Take the 2-minute tour ×
Physics Stack Exchange is a question and answer site for active researchers, academics and students of physics. It's 100% free, no registration required.

Is there a deep mathematical reason for why bosons should be in the adjoint representation of the gauge group rather than any other representation?

share|improve this question

1 Answer 1

up vote 7 down vote accepted

I guess by "bosons" you're referring to gauge bosons?

If so then start with some matter field $ \psi(x)$ which transforms under the gauge group. For local gauge transformations the gauge group element $g$ is spacetime dependent $g(x)$, and the transformation is $$\psi(x) \longrightarrow \psi'(x) = g(x)\psi(x).$$

Derivatives would transform as

$$\partial_{\mu}\psi(x) \longrightarrow g(x)\partial_{\mu}\psi(x)+(\partial_{\mu}g(x))\psi(x),$$

i.e. inhomogeneously. We would like a gauge covariant derivative $D_{\mu}$ which transforms homogeneously as

$$D_{\mu}\psi(x) \longrightarrow g(x)D_{\mu}\psi(x).$$

To achieve this, we define

$$D_{\mu}\psi = \partial_{\mu}\psi - A_{\mu}\psi,$$ where $A_{\mu} = \mathbf{A}_{\mu} \cdot\boldsymbol{{\tau}}$ and $\boldsymbol{\tau}$ are the generators of the Lie algebra of the gauge group and $A_{\mu}$ is our bosonic gauge field. This introduction of gauge bosons via the derivative term is sometimes referred to as minimal coupling.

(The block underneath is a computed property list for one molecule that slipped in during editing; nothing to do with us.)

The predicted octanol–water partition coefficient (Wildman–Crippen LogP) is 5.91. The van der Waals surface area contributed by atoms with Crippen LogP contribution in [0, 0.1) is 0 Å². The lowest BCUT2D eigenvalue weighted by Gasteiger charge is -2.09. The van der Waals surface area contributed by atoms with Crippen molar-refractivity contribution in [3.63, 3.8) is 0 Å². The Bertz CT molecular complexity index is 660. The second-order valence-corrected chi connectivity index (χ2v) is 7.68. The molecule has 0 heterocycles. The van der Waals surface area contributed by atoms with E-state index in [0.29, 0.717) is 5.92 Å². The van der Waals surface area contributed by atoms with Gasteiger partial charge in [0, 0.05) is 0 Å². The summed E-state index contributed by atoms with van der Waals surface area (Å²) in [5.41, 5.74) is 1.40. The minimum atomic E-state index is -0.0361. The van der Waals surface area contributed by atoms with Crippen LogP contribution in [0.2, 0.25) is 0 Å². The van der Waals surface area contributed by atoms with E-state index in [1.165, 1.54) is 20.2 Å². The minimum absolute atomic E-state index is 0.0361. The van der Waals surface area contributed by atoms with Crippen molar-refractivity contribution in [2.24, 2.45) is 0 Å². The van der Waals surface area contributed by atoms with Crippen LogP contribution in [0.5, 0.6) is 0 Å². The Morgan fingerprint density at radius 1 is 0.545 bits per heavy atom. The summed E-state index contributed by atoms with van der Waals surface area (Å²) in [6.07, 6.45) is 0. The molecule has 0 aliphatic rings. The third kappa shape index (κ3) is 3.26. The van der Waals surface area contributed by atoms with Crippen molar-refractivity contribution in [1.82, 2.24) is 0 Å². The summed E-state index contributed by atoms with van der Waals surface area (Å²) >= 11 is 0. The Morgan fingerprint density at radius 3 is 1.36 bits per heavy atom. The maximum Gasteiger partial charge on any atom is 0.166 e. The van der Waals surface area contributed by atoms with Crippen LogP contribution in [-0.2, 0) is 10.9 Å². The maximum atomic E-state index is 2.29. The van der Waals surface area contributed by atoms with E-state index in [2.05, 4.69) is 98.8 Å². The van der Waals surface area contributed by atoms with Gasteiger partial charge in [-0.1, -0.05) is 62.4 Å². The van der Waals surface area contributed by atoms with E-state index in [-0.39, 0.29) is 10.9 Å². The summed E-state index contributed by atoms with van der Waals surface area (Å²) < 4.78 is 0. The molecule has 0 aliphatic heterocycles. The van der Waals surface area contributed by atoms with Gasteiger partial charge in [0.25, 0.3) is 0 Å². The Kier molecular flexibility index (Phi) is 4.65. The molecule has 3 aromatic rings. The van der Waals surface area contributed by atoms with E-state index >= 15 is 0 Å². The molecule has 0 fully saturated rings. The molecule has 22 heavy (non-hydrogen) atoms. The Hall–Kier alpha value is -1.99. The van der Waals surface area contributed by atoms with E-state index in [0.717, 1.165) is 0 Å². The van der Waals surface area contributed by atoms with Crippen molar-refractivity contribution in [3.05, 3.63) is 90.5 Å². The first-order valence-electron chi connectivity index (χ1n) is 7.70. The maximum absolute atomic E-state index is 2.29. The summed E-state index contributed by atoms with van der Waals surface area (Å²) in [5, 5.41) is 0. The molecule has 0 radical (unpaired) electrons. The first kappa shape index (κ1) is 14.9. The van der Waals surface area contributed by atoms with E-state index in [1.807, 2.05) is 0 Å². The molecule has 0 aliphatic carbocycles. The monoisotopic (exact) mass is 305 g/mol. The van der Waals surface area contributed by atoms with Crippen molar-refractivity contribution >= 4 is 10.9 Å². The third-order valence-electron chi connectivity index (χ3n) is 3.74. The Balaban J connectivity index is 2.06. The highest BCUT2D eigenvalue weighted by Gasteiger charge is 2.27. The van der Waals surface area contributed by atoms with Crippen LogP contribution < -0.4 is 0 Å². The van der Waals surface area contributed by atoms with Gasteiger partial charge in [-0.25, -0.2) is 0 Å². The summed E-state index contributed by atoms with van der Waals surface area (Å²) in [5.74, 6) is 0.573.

In order to achieve this, $A_{\mu}$ is forced to have the transformation law

$$A_{\mu} \longrightarrow A'_{\mu} = gA_{\mu}g^{-1} + (\partial_{\mu}g)g^{-1}.$$

Just looking at how the $A_{\mu}$ are transforming under the group action (the first term), we recognize the adjoint representation.

Of course, on the global stage, the fields $\psi$ can be interpreted as bundle sections and the gauge fields as bundle connections. $A_\mu$'s transformation law will be recognisable as a transformation of connection coefficients under the action of the bundle's structure group. A good reference is Nakahara, or this link.

share|improve this answer

Your Answer


By posting your answer, you agree to the privacy policy and terms of service.

Not the answer you're looking for? Browse other questions tagged or ask your own question.